Northwestern is coming off an impressive 10-3 record from 2015, but coach Pat Fitzgerald's team has a lot of work to do in order to reach double-digit wins once again. The Wildcats can lean on running back Justin Jackson to carry the offense, while quarterback Clayton Thorson should be better in his second year as the starter. The defense was a standout group last season and returns a solid core for 2016. However, the Wildcats have a tougher schedule this year. Is another 10-win season in the works? Or will the schedule and concerns on offense be too much to overcome?
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Previewing Northwestern’s Offense
The Northwestern offense must make significant upgrades in passing (120th in yards per game) and big plays, where it ranked last nationally in percentage of plays 10 yards or longer (14.2). Quarterback Clayton Thorson’s development will help. Now the clear-cut starter, the sophomore improved his footwork and decisiveness during the winter. “He had arm strength and ball speed all the time,” offensive coordinator Mick McCall says. “It was just getting his feet set in the right spot and anticipating the break, anticipating someone getting open.”
A drops-prone receiving corps needs recently converted players like Marcus McShepard (defensive back) and Solomon Vault (running back) to contribute immediately. Austin Carr, who has strong chemistry with Thorson, could become his No. 1 target. Northwestern has little recent production from taller receivers, but redshirt freshman Charlie Fessler shows promise.
Running back is the unit’s most secure position. Justin Jackson has 2,605 rushing yards in his first two seasons, but the staff will try to lighten his load in 2016. Senior Warren Long and explosive redshirt freshman John Moten IV will contribute.
Offensive line play has been spotty, but Northwestern returns an experienced and versatile group that blocked well late in games.
McCall recognizes that the playbook must expand for the Wildcats to come close to 10 wins again. Development at receiver is pivotal because Thorson can handle more responsibility. “We need to get back to pitching and catching the football,” McCall says.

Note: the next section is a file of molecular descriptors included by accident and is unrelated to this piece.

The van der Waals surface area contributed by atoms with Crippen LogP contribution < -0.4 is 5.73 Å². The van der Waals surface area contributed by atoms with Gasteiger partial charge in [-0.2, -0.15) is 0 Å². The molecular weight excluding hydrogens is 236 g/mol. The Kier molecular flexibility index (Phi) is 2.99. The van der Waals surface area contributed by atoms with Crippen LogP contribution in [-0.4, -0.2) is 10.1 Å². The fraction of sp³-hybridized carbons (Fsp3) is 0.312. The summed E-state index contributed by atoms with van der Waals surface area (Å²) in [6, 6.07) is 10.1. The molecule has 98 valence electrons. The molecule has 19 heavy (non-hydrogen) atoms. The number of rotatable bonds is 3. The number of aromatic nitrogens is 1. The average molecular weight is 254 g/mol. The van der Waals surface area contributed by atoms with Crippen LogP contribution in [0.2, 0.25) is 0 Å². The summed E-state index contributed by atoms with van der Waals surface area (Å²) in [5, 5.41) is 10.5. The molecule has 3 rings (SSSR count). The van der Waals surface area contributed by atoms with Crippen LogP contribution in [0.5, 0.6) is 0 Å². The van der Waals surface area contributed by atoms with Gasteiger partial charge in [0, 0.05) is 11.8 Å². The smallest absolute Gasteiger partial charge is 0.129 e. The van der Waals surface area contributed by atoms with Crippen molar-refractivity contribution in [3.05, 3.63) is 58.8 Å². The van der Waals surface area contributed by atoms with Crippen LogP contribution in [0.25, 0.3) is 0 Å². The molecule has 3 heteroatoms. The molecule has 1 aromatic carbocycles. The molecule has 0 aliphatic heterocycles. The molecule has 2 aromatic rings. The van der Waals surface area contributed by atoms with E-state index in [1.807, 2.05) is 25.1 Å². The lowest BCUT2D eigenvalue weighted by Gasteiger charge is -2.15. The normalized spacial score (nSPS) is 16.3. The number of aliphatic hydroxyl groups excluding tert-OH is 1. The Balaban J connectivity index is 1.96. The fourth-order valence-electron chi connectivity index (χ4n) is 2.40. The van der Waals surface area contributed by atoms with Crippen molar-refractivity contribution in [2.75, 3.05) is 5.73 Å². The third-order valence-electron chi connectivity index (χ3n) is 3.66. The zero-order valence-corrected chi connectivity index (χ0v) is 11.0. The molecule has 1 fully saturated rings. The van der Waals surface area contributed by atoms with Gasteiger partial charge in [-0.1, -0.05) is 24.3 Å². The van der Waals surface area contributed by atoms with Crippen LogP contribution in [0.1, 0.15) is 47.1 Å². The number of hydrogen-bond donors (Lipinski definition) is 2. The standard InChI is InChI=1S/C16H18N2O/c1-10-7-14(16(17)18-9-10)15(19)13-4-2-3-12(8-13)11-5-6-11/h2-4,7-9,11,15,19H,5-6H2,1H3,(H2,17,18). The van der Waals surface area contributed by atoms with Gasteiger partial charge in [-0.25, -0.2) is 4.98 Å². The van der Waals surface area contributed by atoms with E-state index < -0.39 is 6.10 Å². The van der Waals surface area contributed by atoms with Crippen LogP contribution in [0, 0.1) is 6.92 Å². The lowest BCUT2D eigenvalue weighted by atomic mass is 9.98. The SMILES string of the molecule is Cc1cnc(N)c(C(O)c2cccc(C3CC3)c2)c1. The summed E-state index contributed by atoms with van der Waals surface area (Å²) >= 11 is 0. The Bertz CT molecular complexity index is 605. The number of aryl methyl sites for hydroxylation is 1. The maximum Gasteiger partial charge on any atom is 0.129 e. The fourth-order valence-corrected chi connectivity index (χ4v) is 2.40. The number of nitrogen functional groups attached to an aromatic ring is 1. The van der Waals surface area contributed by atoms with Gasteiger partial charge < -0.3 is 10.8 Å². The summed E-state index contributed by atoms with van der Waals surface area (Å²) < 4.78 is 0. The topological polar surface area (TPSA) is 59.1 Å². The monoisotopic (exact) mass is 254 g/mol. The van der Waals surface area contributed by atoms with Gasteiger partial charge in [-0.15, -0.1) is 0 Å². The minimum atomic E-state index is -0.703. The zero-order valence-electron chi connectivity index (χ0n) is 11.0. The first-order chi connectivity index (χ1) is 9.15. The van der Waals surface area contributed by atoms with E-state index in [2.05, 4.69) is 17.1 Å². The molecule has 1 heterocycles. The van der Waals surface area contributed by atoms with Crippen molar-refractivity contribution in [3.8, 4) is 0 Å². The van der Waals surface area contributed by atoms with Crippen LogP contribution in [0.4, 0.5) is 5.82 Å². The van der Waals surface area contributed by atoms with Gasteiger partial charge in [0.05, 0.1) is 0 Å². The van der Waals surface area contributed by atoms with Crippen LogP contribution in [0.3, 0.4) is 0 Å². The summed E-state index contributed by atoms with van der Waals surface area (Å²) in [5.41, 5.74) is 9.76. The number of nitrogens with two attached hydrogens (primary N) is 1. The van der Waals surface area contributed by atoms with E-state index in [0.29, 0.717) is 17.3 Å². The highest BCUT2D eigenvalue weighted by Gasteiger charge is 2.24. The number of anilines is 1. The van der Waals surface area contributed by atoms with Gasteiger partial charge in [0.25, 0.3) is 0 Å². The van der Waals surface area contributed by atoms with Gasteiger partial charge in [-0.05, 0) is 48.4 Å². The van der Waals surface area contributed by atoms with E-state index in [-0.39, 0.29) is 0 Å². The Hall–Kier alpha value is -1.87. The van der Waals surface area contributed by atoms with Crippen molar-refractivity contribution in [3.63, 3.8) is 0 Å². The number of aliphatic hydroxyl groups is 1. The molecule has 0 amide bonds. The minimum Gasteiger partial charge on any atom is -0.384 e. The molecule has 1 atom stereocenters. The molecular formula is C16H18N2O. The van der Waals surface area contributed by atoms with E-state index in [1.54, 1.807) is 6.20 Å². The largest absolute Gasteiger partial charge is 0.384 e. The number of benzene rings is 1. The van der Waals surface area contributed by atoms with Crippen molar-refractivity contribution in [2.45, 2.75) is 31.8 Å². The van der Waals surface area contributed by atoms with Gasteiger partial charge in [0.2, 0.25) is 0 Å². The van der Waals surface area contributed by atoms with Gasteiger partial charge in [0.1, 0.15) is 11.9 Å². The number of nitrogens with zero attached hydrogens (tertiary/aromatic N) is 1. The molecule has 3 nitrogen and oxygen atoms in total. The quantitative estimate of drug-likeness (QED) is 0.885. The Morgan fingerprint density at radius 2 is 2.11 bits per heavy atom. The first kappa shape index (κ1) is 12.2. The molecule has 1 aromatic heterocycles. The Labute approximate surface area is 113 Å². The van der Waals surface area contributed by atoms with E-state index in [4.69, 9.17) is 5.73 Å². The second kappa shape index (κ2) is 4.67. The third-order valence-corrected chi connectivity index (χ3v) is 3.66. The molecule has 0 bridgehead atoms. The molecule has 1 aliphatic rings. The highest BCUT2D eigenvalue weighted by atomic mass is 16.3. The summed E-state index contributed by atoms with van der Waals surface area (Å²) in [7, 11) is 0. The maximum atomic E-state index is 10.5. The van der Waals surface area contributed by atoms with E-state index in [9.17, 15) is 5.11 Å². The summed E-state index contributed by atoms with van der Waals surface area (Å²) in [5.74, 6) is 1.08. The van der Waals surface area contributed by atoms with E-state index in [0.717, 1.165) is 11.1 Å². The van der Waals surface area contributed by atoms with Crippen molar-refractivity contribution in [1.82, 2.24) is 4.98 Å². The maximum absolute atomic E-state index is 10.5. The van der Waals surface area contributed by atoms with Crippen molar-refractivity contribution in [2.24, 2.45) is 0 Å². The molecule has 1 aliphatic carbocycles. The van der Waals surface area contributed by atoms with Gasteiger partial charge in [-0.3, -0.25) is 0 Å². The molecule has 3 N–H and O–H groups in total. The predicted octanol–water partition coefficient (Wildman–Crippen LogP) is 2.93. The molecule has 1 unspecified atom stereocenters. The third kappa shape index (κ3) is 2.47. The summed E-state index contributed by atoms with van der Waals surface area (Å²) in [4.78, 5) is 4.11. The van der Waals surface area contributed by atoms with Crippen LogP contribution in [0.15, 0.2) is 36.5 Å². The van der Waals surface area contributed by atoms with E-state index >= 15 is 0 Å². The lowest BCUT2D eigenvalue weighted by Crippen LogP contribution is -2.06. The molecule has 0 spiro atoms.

Previewing Northwestern’s Defense
Northwestern became a defense-driven team in 2015 as it led the nation in fewest passing touchdowns allowed (five) and ranked seventh nationally in yards per play allowed (4.5). The Wildcats hub once again looks solid with national awards candidate Anthony Walker at middle linebacker, dynamic junior Godwin Igwebuike at safety, senior Matthew Harris at cornerback and the ability to go five deep at defensive tackle.
The Wildcats need to replenish their depth at end after losing Deonte Gibson and Dean Lowry, who combined for 12 sacks and 26 tackles for a loss last year. Ifeadi Odenigbo is a gifted pass rusher (13.5 career sacks) who must show he’s an every-down player. The spot opposite Odenigbo is critical, and a tackle like C.J. Robbins could slide over.
Once a huge weakness, the secondary has become one of Northwestern’s strongest units through improved recruiting. “Our DBs can run,” coordinator Mike Hankwitz says. “We can match up with people and play more man.”
Previewing Northwestern’s Specialists
While Northwestern would love to see more accuracy from kicker Jack Mitchell (18-of-27 on field goals) or greater leg strength from punter Hunter Niswander (38 yards per punt), it doesn’t take their experience for granted. Vault, meanwhile, is one of the nation’s top kick returners. The Wildcats have struggled at times to find productive punt returners and hope Flynn Nagel or Harris is their answer.
A 10-win season revived Northwestern, but coaches know the same approach — overly reliant on defense with limited big-play threat — isn’t sustainable. The offense will make at least marginal strides, and the defense should again be among the Big Ten’s best. But this could easily be a better team with a worse record as the schedule gets much tougher.
Ohio State and Michigan State return to the slate. Northwestern visits both Big Ten heavyweights along with Iowa, the reigning West champion. The Wildcats face all three teams in October, traditionally their worst month in the Pat Fitzgerald era, so a strong start at home will be imperative.